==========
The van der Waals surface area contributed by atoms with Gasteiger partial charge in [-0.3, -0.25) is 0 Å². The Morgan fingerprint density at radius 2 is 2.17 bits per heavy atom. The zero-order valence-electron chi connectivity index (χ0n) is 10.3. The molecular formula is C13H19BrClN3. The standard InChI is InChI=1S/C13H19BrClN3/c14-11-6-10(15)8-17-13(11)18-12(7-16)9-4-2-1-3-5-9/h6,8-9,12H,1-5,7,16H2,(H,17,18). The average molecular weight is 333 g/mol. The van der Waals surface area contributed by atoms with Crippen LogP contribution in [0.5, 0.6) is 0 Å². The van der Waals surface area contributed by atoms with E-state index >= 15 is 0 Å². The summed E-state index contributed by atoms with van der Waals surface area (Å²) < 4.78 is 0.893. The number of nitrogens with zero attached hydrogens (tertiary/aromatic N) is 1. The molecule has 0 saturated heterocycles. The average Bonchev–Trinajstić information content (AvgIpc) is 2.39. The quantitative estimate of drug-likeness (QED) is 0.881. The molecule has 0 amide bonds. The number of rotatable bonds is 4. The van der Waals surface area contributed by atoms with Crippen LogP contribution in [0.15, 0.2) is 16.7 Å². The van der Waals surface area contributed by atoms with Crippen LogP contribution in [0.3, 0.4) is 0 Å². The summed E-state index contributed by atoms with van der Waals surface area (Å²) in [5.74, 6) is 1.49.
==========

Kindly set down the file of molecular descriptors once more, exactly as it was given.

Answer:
The van der Waals surface area contributed by atoms with Gasteiger partial charge in [-0.3, -0.25) is 0 Å². The Morgan fingerprint density at radius 2 is 2.17 bits per heavy atom. The zero-order valence-electron chi connectivity index (χ0n) is 10.3. The molecular formula is C13H19BrClN3. The standard InChI is InChI=1S/C13H19BrClN3/c14-11-6-10(15)8-17-13(11)18-12(7-16)9-4-2-1-3-5-9/h6,8-9,12H,1-5,7,16H2,(H,17,18). The average molecular weight is 333 g/mol. The van der Waals surface area contributed by atoms with Crippen LogP contribution in [0.5, 0.6) is 0 Å². The van der Waals surface area contributed by atoms with E-state index >= 15 is 0 Å². The summed E-state index contributed by atoms with van der Waals surface area (Å²) < 4.78 is 0.893. The number of nitrogens with zero attached hydrogens (tertiary/aromatic N) is 1. The molecule has 0 saturated heterocycles. The average Bonchev–Trinajstić information content (AvgIpc) is 2.39. The quantitative estimate of drug-likeness (QED) is 0.881. The molecule has 0 amide bonds. The number of rotatable bonds is 4. The van der Waals surface area contributed by atoms with Crippen LogP contribution in [0.15, 0.2) is 16.7 Å². The van der Waals surface area contributed by atoms with Crippen LogP contribution in [0.3, 0.4) is 0 Å². The summed E-state index contributed by atoms with van der Waals surface area (Å²) in [5.74, 6) is 1.49.